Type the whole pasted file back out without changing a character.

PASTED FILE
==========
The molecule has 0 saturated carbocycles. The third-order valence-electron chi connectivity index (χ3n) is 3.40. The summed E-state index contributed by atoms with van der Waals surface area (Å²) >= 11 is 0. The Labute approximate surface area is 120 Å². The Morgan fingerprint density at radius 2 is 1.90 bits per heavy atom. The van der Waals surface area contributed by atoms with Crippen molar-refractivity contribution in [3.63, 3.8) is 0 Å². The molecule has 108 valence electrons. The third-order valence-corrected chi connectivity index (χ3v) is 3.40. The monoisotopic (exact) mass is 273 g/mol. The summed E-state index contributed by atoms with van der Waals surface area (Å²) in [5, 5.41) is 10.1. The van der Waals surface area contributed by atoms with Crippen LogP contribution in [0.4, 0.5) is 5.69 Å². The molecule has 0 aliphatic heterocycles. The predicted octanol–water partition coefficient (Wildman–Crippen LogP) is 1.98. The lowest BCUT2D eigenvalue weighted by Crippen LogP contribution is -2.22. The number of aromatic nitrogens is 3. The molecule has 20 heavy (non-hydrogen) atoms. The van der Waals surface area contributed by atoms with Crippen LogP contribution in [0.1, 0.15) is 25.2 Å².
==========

The molecule has 0 saturated carbocycles. The third-order valence-electron chi connectivity index (χ3n) is 3.40. The summed E-state index contributed by atoms with van der Waals surface area (Å²) >= 11 is 0. The Labute approximate surface area is 120 Å². The Morgan fingerprint density at radius 2 is 1.90 bits per heavy atom. The van der Waals surface area contributed by atoms with Crippen molar-refractivity contribution in [3.63, 3.8) is 0 Å². The molecule has 108 valence electrons. The third-order valence-corrected chi connectivity index (χ3v) is 3.40. The monoisotopic (exact) mass is 273 g/mol. The summed E-state index contributed by atoms with van der Waals surface area (Å²) in [5, 5.41) is 10.1. The van der Waals surface area contributed by atoms with Crippen LogP contribution in [0.4, 0.5) is 5.69 Å². The molecule has 0 aliphatic heterocycles. The predicted octanol–water partition coefficient (Wildman–Crippen LogP) is 1.98. The lowest BCUT2D eigenvalue weighted by Crippen LogP contribution is -2.22. The number of aromatic nitrogens is 3. The molecule has 20 heavy (non-hydrogen) atoms. The van der Waals surface area contributed by atoms with Crippen LogP contribution in [0.1, 0.15) is 25.2 Å².